Small businesses are kept afloat while keeping health care workers fed. And with training, opportunities for new ventures arise.

By Christopher Mele

For Tee Tran, the golden rule is not just an aspiration. It’s a way of life that he has tried to embody, particularly during the coronavirus pandemic.

Mr. Tran, the owner of Monster Pho restaurants in Oakland and Emeryville, Calif., said his mother, Tina Le, instilled the rule in her children: Treat people how you want to be treated.

“You see somebody who needs help, you just do it,” he said. “It’s not, ‘What do I get out of it?’”

Donate now to the 109th annual campaign of The New York Times Neediest Cases Fund. All proceeds go to 10 organizations providing assistance to those facing economic hardship. Make a tax-deductible donation through GoFundMe.

He credits Ms. Le with setting an example for working hard. In 1986, when he was not quite 3, his mother, his two older brothers and an aunt fled Vietnam. They spent two years in refugee camps in Thailand and the Philippines before gaining a sponsor in the United States.

After immigrating, Ms. Le at one point worked four jobs at once — babysitter, seamstress, caregiver and newspaper deliverer.

At 21, Mr. Tran studied auto mechanics, then joined a car dealership as a salesman, climbing the ranks to become a finance manager. At the peak of his career, he earned $200,000 a year but found the job unfulfilling.

He wanted to go into business for himself.

“When I told my mom I wanted to open a restaurant, she said, ‘Are you stupid? Are you crazy?’” he recalled with a laugh.

He found a site and set about getting financing, permits and equipment. It took $500,000 and extremely long days. For a time, he subsisted on 99-cent Jack in the Box hamburgers.

But when he opened his first Monster Pho in 2014, the restaurant found a loyal following, with business growing every year.

Then the pandemic struck, wiping out Mr. Tran’s profit margins.

In response to the coronavirus, World Central Kitchen, one of the 10 organizations supported by The New York Times Neediest Cases Fund, asked Mr. Tran in March to supply 100 meals to shelters for homeless people and schools, as well as to health care workers and older adults, as part of its Restaurants for the People program.

His restaurants have since provided more than 20,000 meals through the program. World Central Kitchen paid $10 a meal, which has helped Mr. Tran keep his staff of 30 full- and part-time workers employed.

“Without their help, things would be a lot different,” Mr. Tran said of World Central Kitchen. “Without them, I would not be able to hire all my staff back. All my staff have jobs and they get to go home and feed their families.”

Mr. Tran, 36, has given back to the community by offering free Vietnamese coffee to emergency responders and health care workers. He has also set up a community garden and a wagon filled with fresh produce for people to take what they need. “We’re all in this together,” a sign says.

The idea for the wagon came after he saw a building manager headed to the supermarket for broth ingredients during the height of the lockdown.

The manager, Thomas Rawson, said he would try to take only what he needed from the wagon filled with fresh produce, but that Mr. Tran would encourage him to take “so much that I would carry a bag back to the building and put out an email for tenants to come by,” he said. “What restaurant does that?”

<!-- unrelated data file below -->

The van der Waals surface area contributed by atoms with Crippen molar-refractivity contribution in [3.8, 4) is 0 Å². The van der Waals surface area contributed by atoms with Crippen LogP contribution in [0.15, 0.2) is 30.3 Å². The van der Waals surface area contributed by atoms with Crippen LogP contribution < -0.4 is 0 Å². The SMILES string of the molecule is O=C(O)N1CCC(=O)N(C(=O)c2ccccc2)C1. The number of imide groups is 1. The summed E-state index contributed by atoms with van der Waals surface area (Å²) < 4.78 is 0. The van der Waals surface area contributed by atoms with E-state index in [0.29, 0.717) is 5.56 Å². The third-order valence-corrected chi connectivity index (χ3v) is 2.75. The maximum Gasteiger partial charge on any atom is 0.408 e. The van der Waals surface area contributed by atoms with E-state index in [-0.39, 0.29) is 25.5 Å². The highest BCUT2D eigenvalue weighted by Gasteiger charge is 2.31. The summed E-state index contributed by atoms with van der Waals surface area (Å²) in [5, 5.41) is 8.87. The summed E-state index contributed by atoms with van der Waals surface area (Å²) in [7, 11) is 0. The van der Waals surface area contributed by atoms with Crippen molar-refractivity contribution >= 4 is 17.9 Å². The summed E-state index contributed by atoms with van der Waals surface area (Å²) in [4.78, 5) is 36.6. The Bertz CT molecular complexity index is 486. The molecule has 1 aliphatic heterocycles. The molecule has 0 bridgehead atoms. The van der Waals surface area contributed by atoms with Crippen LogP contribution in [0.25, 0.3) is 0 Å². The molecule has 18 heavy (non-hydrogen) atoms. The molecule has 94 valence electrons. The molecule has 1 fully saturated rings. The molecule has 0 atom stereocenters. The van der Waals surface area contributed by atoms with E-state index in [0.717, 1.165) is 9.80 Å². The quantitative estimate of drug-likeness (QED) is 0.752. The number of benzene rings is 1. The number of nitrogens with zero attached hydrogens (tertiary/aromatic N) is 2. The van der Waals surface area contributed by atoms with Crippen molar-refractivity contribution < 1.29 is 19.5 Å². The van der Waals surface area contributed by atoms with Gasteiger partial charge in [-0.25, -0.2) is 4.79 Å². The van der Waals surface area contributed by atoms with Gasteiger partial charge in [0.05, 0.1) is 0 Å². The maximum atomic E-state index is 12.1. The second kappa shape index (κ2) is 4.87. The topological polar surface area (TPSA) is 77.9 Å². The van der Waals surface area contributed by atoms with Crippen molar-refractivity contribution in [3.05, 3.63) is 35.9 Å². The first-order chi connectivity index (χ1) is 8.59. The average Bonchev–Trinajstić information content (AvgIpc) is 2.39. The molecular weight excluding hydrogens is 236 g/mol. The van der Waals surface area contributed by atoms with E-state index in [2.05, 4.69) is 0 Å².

Mr. Tran continues to think of new ways to help the community, including giving customers 25 percent off their order in exchange for donations of new blankets.

“My mom always reminds us that if you have what you need, give back,” he said.

More than 9,000 miles away in Uganda, Juan Mary also adapted her work this year. Ms. Mary, 23, has plans to open her own fashion and design shop, thanks to training she received from the International Rescue Committee, another organization supported by The Fund.

Ms. Mary fled civil unrest in South Sudan with her brother and came to Uganda in 2016. She joined her mother in Kampala. Their minimal income came from roasting ground nuts, which can be used in making peanut butter or as snacks.

Ms. Mary enrolled in the Livelihood Resource Center, which is run by the International Rescue Committee and offers training in baking, tailoring and hairdressing. In her class of 50, Ms. Mary was a star student, she said through an interpreter. She said she excelled at the work and showed a keen interest during the nine months of training.

Graduates of the vocational training were commissioned to make masks in response to the pandemic. The Bureau of Population, Refugees and Migration, which is part of the U.S. State Department, paid for the material and machinery. The International Rescue Committee covered the labor costs with support from The Fund.

Each tailor, including Ms. Mary, earned the approximate equivalent of $246 for 900 masks.

During a video chat, she displayed some of her handiwork, including a dress with a red and yellow heart-shaped bodice that met a forest green fabric at the waist, and a skirt with diamond shapes of blue, orange and yellow.

Ms. Mary, who has a newborn girl, Poni, hopes to eventually be joined by her husband, a car mechanic who remained in South Sudan. In the meantime, she said, she is happy to be earning money and looks forward to opening her own business so she can help support her mother and brother, and train others in tailoring.

Donations to The Neediest Cases Fund may be made online or with a check.

Source: Read Full Article